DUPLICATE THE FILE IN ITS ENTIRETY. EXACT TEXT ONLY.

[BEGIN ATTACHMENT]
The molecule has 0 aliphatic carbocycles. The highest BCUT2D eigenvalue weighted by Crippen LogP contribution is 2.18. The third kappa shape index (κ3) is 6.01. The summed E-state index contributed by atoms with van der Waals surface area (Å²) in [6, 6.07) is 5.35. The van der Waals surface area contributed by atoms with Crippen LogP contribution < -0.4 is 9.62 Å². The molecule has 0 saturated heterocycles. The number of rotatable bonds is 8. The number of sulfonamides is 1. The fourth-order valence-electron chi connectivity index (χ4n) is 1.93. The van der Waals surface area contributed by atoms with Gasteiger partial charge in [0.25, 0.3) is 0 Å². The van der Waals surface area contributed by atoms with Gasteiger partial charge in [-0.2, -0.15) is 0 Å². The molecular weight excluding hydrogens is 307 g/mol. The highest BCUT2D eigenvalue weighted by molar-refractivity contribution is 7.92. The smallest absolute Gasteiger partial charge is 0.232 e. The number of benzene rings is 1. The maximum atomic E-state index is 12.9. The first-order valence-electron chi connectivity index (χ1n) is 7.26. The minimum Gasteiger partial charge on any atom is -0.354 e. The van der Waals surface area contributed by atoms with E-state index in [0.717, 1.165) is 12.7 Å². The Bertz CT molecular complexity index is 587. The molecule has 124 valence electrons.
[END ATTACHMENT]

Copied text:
The molecule has 0 aliphatic carbocycles. The highest BCUT2D eigenvalue weighted by Crippen LogP contribution is 2.18. The third kappa shape index (κ3) is 6.01. The summed E-state index contributed by atoms with van der Waals surface area (Å²) in [6, 6.07) is 5.35. The van der Waals surface area contributed by atoms with Crippen LogP contribution < -0.4 is 9.62 Å². The molecule has 0 saturated heterocycles. The number of rotatable bonds is 8. The number of sulfonamides is 1. The fourth-order valence-electron chi connectivity index (χ4n) is 1.93. The van der Waals surface area contributed by atoms with Gasteiger partial charge in [0.25, 0.3) is 0 Å². The van der Waals surface area contributed by atoms with Gasteiger partial charge in [-0.2, -0.15) is 0 Å². The molecular weight excluding hydrogens is 307 g/mol. The highest BCUT2D eigenvalue weighted by molar-refractivity contribution is 7.92. The smallest absolute Gasteiger partial charge is 0.232 e. The number of benzene rings is 1. The maximum atomic E-state index is 12.9. The first-order valence-electron chi connectivity index (χ1n) is 7.26. The minimum Gasteiger partial charge on any atom is -0.354 e. The van der Waals surface area contributed by atoms with E-state index in [0.717, 1.165) is 12.7 Å². The Bertz CT molecular complexity index is 587. The molecule has 124 valence electrons.